Rieter

Fiber elongation

Index

Three concepts must be clearly distinguished:

  • permanent elongation:
    that part of the extension through which the fiber does not return on relaxation;
  • elastic elongation:
    that part of the extension through which the fiber does return on relaxation;
  • breaking elongation:
    the maximum possible extension of the fiber until it breaks, i.e.  the permanent elongation and the elastic elongation together.

Elongation is specified as a percentage of the starting length. The elastic elongation is of decisive importance since textile products without elasticity would hardly be usable. They must be able to deform (e.g. at knee or elbow) in order to withstand high loading (and also during processing), but they must also return to shape. The fiber elongation should therefore be at least 1-2% (glass fibers), and preferably slightly more. The greater crease-resistance of wool compared with cotton arises, for example, from the difference in their elongation:

  • cotton 6-10%;
  • wool 25-45%.

The following scale represents the cotton fiber elongation  [27]:

  • below 5.0% = very low;
  • 5.0-5.8% = low;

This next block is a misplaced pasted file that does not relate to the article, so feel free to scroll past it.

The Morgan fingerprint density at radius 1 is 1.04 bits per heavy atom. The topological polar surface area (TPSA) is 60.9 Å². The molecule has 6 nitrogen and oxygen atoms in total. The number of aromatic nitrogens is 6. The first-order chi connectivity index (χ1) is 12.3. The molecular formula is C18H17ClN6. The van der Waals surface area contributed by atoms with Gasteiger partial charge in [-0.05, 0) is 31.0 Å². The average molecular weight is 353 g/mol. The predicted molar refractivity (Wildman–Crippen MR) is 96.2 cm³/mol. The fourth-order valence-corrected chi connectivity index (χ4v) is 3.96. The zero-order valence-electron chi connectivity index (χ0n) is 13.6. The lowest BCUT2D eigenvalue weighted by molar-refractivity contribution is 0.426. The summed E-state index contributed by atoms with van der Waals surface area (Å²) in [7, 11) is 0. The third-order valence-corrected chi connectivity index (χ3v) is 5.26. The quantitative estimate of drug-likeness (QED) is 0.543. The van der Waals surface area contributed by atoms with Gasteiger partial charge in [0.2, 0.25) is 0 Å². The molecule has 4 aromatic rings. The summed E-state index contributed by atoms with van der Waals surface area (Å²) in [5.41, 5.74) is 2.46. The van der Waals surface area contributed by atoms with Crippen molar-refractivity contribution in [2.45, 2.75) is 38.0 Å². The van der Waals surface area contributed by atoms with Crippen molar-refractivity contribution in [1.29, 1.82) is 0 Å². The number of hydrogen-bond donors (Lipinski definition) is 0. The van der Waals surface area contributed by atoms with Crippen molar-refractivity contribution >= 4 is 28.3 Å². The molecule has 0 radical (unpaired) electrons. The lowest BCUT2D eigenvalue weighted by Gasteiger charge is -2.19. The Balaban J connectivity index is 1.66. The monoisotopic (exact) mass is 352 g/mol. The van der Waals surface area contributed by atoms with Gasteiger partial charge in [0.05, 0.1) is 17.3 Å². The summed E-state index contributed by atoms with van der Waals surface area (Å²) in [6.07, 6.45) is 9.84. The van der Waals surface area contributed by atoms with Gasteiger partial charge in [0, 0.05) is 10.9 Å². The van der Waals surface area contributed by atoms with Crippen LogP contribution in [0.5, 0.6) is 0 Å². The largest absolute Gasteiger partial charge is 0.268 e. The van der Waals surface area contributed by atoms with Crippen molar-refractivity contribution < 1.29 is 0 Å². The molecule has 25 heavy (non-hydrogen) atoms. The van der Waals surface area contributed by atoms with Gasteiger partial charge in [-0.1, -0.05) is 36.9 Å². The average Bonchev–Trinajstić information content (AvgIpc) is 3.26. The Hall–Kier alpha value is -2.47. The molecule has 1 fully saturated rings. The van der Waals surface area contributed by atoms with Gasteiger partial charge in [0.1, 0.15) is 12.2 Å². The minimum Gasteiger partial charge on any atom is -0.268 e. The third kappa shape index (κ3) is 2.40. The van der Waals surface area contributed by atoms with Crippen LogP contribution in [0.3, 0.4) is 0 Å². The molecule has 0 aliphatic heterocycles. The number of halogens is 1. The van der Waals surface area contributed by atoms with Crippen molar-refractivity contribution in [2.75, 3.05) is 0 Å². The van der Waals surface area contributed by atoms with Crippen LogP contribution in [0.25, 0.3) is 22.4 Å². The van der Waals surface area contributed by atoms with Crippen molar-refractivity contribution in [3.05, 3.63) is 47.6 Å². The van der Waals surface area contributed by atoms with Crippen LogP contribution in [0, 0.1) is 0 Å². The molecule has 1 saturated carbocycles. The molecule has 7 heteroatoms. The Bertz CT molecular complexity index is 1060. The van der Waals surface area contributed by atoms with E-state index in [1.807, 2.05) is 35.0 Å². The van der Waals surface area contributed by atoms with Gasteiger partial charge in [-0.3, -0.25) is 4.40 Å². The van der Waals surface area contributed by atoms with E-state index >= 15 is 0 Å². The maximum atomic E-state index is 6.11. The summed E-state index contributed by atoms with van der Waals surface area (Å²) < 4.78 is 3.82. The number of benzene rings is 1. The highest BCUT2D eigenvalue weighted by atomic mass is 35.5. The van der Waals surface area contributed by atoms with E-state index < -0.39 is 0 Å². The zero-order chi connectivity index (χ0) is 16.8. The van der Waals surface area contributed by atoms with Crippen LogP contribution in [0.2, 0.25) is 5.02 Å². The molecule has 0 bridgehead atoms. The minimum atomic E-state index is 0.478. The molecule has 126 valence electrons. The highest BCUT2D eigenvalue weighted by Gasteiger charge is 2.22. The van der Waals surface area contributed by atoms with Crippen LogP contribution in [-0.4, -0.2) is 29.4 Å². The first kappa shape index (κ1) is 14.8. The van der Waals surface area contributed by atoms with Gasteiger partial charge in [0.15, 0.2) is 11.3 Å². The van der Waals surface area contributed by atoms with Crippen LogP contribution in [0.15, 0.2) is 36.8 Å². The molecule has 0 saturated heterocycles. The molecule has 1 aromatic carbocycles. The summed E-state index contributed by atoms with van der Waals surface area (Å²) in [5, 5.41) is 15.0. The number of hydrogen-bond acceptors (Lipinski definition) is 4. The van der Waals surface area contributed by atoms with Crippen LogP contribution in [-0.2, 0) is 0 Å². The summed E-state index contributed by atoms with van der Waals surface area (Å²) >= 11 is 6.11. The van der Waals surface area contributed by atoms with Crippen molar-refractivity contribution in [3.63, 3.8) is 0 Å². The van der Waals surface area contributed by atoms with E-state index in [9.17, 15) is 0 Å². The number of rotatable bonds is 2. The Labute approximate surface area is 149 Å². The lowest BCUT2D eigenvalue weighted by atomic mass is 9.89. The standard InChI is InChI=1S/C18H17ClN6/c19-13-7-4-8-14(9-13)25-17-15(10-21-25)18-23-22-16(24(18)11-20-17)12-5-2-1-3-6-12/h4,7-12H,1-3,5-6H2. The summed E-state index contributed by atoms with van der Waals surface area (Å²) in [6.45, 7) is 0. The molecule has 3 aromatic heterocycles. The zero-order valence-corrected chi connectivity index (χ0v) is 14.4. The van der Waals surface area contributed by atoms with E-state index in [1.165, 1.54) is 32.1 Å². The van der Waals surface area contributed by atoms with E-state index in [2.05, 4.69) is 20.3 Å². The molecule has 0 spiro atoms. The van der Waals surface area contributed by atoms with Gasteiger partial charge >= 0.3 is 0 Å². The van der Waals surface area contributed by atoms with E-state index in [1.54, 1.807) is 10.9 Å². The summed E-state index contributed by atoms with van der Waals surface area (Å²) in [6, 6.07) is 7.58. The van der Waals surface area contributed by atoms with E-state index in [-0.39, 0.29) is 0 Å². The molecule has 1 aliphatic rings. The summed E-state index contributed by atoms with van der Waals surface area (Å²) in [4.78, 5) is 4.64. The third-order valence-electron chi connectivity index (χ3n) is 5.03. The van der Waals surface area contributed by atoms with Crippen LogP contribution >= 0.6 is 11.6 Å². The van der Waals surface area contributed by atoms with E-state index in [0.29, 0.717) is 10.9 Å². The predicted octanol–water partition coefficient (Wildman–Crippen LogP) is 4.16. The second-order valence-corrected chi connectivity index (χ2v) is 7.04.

• 5.9-6.7% = average;
  • 6.8-7.6% = high;
  • above 7.6% = very high.

Man-made fibers show higher elongation values from about 15 to 30%. For functional textile goods, still higher elongations are necessary sometimes, but they make processing in the spinning mill more difficult, especially in drafting operations. Higher elongations are needed for sportswear, hoisery, corsetry, and stretch products. If a fiber is subjected to tensile loading, demands are made on both its strength and elongation. Strength and elongation are therefore inseparably connected. This relationship is expressed in the so-called stress/strain diagram. For each type of fiber, there is a typical curve. In blending, it should be ensured that the stressstrain curves of the fibers to be blended are similar in shape. Measurment of elongation is difficult and time consuming.